Many therapists accept different payment options, so it is important to determine what types of payment they accept during your first phone consultation. Some therapists only accept patients who are paying out-of-pocket. In this case, most will provide a receipt so that you can submit it to your insurance company for reimbursement, if possible. You should also ask whether they will consider a lower fee (often referred to as a “sliding scale” if their cost is above your means.

3.) What style of therapist is right for you?

Different therapists come from different schools of thought about how therapy works and what methods produce the best outcomes. These schools of thought are called “theoretical orientations.” For example, someone with a Cognitive-Behavioral (CBT) orientation believes that thoughts and behaviors are directly related to feelings and symptoms, and will conduct therapy aimed at changing problematic ways of thinking as a means to improving your symptoms (usually through in-session exercises and homework). In contrast, someone with a Psychodynamic orientation believes that symptoms are related to processes outside of the patient’s awareness that come to light through interactions with the therapist.

There are many other orientations, and some therapists subscribe to more than one. Think a little about what might be most comfortable or the best match for you (i.e. the more “hands on approach” of CBT, or a more “process-oriented” approach of psychodynamic therapy.) Your first phone conversation with a potential therapist is a good time to ask about their theoretical orientation, and how they describe their approach to conducting therapy. Beware of therapists who describe themselves as “eclectic” and are unable or unwilling to clarify their style of working with patients. In my opinion, these therapists do not follow any one school of thought, and their approach to helping you may include a hodge-podge of treatments that ultimately, may prove to be unhelpful.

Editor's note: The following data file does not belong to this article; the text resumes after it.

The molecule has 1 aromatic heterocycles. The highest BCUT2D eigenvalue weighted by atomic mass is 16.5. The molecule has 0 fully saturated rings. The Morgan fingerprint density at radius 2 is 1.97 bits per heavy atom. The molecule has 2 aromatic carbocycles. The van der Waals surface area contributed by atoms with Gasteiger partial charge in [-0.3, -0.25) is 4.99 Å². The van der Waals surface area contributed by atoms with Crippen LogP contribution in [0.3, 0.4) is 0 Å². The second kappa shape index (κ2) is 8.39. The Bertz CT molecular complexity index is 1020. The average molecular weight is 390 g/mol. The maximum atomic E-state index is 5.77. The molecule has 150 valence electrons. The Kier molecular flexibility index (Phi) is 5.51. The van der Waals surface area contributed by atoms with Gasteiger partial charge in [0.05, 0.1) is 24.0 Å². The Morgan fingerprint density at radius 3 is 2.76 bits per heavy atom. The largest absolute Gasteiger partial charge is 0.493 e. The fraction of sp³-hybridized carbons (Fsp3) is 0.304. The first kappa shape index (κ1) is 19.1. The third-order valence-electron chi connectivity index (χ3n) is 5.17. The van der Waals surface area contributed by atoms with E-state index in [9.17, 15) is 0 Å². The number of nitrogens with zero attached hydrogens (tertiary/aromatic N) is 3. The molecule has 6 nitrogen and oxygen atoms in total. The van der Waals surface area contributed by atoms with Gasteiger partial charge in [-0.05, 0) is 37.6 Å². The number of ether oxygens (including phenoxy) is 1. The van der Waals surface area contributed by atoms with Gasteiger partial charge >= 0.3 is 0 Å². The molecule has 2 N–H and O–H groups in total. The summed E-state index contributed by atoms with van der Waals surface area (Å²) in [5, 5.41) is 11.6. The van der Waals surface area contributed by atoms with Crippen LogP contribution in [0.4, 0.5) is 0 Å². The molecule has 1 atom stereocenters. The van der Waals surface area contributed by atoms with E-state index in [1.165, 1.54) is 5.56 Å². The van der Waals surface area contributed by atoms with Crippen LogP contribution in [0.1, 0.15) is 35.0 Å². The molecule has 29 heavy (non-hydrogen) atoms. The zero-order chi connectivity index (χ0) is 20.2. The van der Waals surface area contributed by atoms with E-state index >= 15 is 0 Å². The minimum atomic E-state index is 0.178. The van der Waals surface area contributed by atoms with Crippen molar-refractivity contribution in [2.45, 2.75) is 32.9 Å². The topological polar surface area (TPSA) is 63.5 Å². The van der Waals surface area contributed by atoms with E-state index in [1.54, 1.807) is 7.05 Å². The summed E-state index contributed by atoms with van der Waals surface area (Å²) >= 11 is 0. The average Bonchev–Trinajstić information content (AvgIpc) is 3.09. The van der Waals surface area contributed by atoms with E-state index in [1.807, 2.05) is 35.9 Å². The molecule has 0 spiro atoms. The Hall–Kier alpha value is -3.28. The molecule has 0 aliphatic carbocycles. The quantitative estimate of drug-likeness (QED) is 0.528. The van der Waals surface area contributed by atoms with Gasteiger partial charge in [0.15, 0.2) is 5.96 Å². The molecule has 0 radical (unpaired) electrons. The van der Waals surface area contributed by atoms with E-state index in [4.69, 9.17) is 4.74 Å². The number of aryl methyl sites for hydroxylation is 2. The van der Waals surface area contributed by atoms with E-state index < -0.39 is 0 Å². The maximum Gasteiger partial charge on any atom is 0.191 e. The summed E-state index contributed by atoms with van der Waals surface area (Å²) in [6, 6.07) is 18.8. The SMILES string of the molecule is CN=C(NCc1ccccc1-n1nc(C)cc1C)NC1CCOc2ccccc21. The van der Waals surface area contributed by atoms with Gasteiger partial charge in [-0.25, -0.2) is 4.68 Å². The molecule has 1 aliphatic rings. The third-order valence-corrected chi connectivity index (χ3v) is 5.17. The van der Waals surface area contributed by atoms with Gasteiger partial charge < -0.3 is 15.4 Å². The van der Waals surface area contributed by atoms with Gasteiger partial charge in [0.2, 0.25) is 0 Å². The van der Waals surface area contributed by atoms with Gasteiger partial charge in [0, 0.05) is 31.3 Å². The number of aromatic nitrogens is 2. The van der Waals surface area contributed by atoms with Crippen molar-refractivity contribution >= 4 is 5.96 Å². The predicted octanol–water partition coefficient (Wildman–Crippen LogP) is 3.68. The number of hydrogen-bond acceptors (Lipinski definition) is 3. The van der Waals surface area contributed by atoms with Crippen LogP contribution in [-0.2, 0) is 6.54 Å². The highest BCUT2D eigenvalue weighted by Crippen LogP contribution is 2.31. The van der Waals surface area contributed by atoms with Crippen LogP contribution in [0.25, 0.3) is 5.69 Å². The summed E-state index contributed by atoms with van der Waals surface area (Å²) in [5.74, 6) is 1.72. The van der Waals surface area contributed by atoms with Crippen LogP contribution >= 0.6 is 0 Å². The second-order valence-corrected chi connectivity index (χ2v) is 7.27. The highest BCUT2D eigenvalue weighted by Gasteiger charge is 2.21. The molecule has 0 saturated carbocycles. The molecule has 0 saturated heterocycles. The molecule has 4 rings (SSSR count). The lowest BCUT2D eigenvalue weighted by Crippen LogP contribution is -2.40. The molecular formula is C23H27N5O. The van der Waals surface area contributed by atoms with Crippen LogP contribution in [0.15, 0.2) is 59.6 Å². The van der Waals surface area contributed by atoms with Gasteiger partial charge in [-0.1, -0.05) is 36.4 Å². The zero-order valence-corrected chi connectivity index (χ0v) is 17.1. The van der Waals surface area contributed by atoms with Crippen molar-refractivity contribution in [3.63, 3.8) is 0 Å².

4.) When and where will the therapy take place?

Make sure that the therapist has office hours and availability that match your schedule. Many therapists work out of different offices, so be sure to ask about all of their locations. How far are you willing to travel? Do you need a therapist who is accessible by public transportation? Are you willing to travel farther for a therapist who has special expertise or is an especially good match personality wise? Remember, therapy only works if you are able to make it to your appointments consistently and on time.

5.) Where can I find a variety of therapists?

Many people want to be able to read about, and see a photo of potential therapists before making phone calls. Using online search engines can help streamline this process. There are excellent online resources to help you find a therapist, including psychologytoday, the Association for Behavioral and Cognitive Therapies, and the American Psychological Association.

You can also call professional schools of psychology to ask for recommendations of people trained or in training within their programs, as a way to make therapy more affordable. Bay area doctoral programs in psychology include The California School of Professional Psychology at Alliant International University, Argosy University, San Francisco Bay Campus, and The Wright Institute. Psychology interns are closely supervised by licensed psychologists, and are often very motivated and effective in providing psychotherapy.

Check with friends and family in your area- they will likely know of a therapist that has been helpful to someone they know.

Finding the right therapist for you can feel like a huge project, but it doesn’t have to be overwhelming. Do not underestimate your intuition when talking to potential therapists on the phone. If you feel comfortable and relaxed, chances are you will be able to connect with them in person, and you’ll be on your way to improved mental health.